An egg-shaped casing of silk spun by the silkworm round itself to protect itself in its dormant stage as a pupa (chrysalis). It produces a viscose fluid made up of fibroin and a gum called sericin, together, from two sets of glands along its body. This it emits through an orifice, called a spinneret, in its head and it hardens on contact with the air to form a filament. With this it spins, layer after layer, in a figure-8 pattern round itself, forming its cocoon. This is the source of silk.

Cocoons are graded.

  1. Good cocoons: perfect for mechanical reeling.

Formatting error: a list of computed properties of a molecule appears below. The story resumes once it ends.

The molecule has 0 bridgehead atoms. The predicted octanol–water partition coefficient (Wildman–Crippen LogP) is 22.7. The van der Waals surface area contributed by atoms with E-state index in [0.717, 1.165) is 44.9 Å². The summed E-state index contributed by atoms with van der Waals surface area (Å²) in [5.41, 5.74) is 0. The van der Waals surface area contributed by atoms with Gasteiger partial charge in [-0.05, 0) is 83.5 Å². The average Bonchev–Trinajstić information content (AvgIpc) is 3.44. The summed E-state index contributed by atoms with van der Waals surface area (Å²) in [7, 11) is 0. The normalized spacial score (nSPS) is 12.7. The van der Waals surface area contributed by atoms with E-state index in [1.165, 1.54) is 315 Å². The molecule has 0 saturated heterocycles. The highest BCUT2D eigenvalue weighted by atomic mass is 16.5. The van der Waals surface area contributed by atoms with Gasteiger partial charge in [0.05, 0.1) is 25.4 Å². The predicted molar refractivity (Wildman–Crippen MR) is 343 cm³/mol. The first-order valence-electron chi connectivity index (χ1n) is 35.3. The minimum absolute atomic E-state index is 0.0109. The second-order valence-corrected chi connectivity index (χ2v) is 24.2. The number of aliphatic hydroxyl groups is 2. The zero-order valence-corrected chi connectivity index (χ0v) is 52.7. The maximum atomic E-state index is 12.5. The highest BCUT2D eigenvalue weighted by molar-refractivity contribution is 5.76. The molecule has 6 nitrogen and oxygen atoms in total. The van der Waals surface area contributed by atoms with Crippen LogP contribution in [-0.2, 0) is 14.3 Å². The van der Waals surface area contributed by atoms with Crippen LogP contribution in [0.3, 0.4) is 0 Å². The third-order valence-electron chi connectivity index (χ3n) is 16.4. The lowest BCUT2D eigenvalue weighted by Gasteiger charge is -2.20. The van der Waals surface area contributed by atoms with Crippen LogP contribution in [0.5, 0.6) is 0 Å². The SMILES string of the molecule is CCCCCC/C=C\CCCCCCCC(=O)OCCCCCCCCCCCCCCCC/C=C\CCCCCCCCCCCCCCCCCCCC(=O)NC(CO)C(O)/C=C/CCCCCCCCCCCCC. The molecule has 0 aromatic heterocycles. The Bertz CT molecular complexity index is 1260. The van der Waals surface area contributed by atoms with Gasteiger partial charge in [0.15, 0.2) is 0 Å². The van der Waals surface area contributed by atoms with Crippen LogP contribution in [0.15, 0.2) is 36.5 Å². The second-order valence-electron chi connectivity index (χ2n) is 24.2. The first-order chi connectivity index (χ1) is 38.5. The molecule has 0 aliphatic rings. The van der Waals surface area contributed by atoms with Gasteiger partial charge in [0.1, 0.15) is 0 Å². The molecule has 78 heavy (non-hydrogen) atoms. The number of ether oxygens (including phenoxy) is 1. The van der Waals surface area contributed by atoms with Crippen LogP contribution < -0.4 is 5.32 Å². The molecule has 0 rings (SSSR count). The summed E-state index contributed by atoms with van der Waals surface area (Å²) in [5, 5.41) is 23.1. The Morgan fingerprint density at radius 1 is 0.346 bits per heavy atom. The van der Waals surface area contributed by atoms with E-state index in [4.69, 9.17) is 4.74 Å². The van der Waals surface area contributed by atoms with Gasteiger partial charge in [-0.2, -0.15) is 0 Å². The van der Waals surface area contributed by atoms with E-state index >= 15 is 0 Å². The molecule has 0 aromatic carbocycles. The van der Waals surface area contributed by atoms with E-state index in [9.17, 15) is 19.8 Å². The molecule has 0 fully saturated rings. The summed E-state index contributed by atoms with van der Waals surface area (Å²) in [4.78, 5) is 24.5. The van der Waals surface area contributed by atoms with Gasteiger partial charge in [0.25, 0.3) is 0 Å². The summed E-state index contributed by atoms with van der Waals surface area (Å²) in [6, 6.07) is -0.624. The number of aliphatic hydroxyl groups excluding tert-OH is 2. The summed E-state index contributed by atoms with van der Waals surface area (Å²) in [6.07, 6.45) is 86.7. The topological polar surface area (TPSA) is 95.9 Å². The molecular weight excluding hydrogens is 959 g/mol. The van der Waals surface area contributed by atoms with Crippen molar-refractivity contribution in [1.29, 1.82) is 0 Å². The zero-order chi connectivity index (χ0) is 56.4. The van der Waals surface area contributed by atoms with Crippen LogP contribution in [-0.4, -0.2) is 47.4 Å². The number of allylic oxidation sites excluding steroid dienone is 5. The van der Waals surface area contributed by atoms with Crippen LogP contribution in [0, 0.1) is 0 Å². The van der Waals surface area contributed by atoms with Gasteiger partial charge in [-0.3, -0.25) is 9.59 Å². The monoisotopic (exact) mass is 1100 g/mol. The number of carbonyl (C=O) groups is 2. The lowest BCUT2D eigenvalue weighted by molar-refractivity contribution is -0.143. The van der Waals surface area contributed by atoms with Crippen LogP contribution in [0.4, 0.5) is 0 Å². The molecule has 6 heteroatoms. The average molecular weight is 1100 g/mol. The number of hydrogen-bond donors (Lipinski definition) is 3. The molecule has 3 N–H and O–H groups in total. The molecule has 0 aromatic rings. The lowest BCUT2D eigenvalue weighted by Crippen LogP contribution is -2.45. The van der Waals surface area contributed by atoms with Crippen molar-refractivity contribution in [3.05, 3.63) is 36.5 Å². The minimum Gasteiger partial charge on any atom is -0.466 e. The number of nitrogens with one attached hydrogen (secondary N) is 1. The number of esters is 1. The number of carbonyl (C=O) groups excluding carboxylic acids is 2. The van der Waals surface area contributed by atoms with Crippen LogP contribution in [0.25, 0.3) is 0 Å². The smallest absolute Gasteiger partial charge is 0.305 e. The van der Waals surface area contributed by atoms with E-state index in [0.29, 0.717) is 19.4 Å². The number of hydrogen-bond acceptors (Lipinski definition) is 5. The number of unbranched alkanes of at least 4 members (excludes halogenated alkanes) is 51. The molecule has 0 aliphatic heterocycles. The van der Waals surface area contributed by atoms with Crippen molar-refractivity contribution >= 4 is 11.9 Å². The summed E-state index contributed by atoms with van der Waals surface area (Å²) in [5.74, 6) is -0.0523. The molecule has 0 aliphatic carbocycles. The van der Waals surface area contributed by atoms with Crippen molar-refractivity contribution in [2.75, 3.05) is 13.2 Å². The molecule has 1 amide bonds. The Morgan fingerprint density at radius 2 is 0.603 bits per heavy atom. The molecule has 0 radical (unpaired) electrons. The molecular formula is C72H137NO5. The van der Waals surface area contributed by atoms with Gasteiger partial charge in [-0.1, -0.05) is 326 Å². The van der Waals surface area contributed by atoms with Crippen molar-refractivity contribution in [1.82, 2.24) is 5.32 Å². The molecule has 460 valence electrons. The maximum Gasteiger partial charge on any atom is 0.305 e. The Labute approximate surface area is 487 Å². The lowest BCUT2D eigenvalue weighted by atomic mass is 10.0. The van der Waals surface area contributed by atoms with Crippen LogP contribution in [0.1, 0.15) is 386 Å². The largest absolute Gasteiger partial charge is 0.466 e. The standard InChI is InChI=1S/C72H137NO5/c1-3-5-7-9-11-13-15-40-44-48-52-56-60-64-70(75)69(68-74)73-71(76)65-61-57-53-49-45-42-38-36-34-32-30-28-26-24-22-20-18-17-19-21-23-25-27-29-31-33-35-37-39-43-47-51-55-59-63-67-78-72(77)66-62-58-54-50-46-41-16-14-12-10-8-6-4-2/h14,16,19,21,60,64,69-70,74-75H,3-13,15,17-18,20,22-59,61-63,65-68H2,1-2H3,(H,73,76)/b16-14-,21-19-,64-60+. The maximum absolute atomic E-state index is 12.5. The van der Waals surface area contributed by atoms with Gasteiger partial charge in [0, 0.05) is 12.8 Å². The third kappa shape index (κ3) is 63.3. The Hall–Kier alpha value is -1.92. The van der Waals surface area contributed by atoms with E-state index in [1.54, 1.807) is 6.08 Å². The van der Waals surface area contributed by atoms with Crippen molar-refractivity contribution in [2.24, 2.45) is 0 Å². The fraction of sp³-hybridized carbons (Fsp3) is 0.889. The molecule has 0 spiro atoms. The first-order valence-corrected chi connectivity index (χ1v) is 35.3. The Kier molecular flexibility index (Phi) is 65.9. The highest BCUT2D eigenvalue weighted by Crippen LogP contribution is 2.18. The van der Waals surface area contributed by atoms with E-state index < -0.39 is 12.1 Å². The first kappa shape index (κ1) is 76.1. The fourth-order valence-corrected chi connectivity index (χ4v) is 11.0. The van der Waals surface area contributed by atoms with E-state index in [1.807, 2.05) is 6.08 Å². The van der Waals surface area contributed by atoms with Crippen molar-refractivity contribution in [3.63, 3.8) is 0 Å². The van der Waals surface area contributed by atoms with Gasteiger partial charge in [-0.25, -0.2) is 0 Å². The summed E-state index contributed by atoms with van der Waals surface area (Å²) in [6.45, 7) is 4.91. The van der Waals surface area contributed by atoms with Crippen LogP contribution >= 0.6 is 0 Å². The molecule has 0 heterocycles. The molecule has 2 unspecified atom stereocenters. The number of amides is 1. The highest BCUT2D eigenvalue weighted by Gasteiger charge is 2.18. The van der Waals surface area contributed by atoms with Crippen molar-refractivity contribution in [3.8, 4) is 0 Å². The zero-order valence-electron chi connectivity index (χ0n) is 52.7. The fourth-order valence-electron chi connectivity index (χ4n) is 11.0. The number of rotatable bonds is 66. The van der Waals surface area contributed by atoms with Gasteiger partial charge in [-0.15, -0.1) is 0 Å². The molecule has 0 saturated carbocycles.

2. Pointed cocoons – (found rarely) not good for mechanical reeling.
  3. Extra large cocoons called cocalons (in French).
  4. Duppioni: double cocoons.
  5. Loose, transparent cocoons called soufflon (in French).
  6. Perforated or pierced cocoons.
  7. Cocoons containing dead chrysalis
  8. Rotten cocoons.
  9. Cocoons with petrified or calcinated chrysalis.